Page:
Victor and Nikki Newman face each other across a table in the Genoa City Athletic Club. The mood is intense.
She wants him to worry more about a family dilemma, and he wants her to worry less. Their relationship is both fond and mistrustful, fraught with passion and tension.
Eric Braeden and Melody Thomas Scott have played variations of this scene between the divorced and remarried Newmans many times before on the CBS’ daytime drama “The Young and the Restless.”
“Melody and I have worked together over 23 years now,” says Braeden, who plays the elegant but not always upright billionaire.
“We’ve had some great scenes. She’s very vulnerable and I think that is one of the essential ingredients you need to bring with you to make it in this medium. People want to see into your inner soul,” the 62-year-old actor says.
“The Young and the Restless,” which premiered on March 26, 1973, has ranked No. 1 overall in daytime drama for the past 15 seasons. The show recently regained the top slot in the 18-to-49 female demographic considered vital by advertisers.
Keeping up with the times“The show is very consistent with the times,” says co-executive producer and co-head writer Jack Smith, noting that current plot lines include financial malfeasance and Internet stalking along with the usual helpings of love and adultery.
Smith often gets story ideas “driving home listening to ‘All Things Considered’ on National Public Radio ... from those interesting columns on the side of the front page of The Wall Street Journal ... and from watching CNN,” he says. “But the one constant is that we are a character-driven show.”
The hour-long series is taped at CBS Television City. The actors get their scripts about a week before taping, but have to process many more pages of dialogue a day and spew out emotion much faster than on prime-time series.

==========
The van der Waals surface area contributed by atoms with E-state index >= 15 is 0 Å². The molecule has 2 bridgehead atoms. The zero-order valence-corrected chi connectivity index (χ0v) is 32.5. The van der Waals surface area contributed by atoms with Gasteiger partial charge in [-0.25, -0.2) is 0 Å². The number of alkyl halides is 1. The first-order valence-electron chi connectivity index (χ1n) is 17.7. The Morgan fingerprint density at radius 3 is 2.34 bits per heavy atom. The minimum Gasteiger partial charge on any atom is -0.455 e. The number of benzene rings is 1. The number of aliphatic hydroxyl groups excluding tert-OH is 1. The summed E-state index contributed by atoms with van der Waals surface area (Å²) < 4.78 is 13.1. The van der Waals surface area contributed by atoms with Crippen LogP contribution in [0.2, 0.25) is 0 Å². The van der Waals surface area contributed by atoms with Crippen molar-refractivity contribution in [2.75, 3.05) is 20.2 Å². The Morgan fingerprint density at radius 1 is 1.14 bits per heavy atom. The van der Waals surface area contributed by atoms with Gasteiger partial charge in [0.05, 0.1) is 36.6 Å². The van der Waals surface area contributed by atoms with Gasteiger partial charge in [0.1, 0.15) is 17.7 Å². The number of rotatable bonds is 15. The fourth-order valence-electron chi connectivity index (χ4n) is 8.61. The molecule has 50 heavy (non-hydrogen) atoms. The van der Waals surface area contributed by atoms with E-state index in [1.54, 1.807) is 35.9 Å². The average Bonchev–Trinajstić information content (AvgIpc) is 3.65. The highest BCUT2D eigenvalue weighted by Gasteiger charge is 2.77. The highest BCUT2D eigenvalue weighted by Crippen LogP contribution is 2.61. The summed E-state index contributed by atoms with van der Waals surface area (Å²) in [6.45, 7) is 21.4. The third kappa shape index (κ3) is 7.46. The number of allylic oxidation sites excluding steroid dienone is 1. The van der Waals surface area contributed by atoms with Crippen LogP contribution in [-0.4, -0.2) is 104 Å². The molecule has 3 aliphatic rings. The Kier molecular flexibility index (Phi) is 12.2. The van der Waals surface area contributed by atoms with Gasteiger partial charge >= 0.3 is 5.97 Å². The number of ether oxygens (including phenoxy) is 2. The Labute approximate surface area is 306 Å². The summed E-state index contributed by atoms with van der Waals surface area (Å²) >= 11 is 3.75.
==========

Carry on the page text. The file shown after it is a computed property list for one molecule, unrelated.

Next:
“It’s an inordinate pace but I’m very used to it and I love it,” says Braeden. “But you need to make adjustments very quickly. Either you develop a sense of what is real or you don’t.”
He stresses the need for naturalism, not histrionics. “The only way we can keep this medium alive is to make it as real as possible ... get away from soap operatic conventions.”
Creator Bill Bell retired in 1998, but his legacy is carried on by writers who worked with him. Head writer Kay Alden celebrates her 30th anniversary in May and Smith has been around since 1979.
“We are unlike other shows where different writers and producers come in and change everything, and then the characters lose credibility with the audience by doing things they never would have done,” says executive producer David Shaughnessy. “We’ve been so successful at keeping the characters absolutely true.”
Inter-connected storylinesThere are 32 regular characters on the show. Six to eight story lines are ongoing, with about three featured each day, usually played along for three or four episodes before crossing over to alternative plots.
Despite the television industry’s increasing emphasis on the youth market, “The Young and the Restless” will continue to weave younger characters into a multigenerational story mix.
Alden says experience has taught her “the best way to bring in young people is to make sure they are tied to some of our important existing characters.”
“The main core characters are what keeps the show going,” says Joshua Morrow, who plays the Newmans’ son, Nicholas. “I don’t think the show needs to get massively younger.”
The 28-year-old actor got his job 10 years ago because “they basically needed someone to take their clothes off and get in fights and stuff.” He’s still filling that bill.
Jeanne Cooper, 75, who’s played wealthy doyenne Katherine Chancellor since 1973, says of the show’s longevity: “I’ve never had a marriage that lasted this long. This has been much kinder to me than marriage.”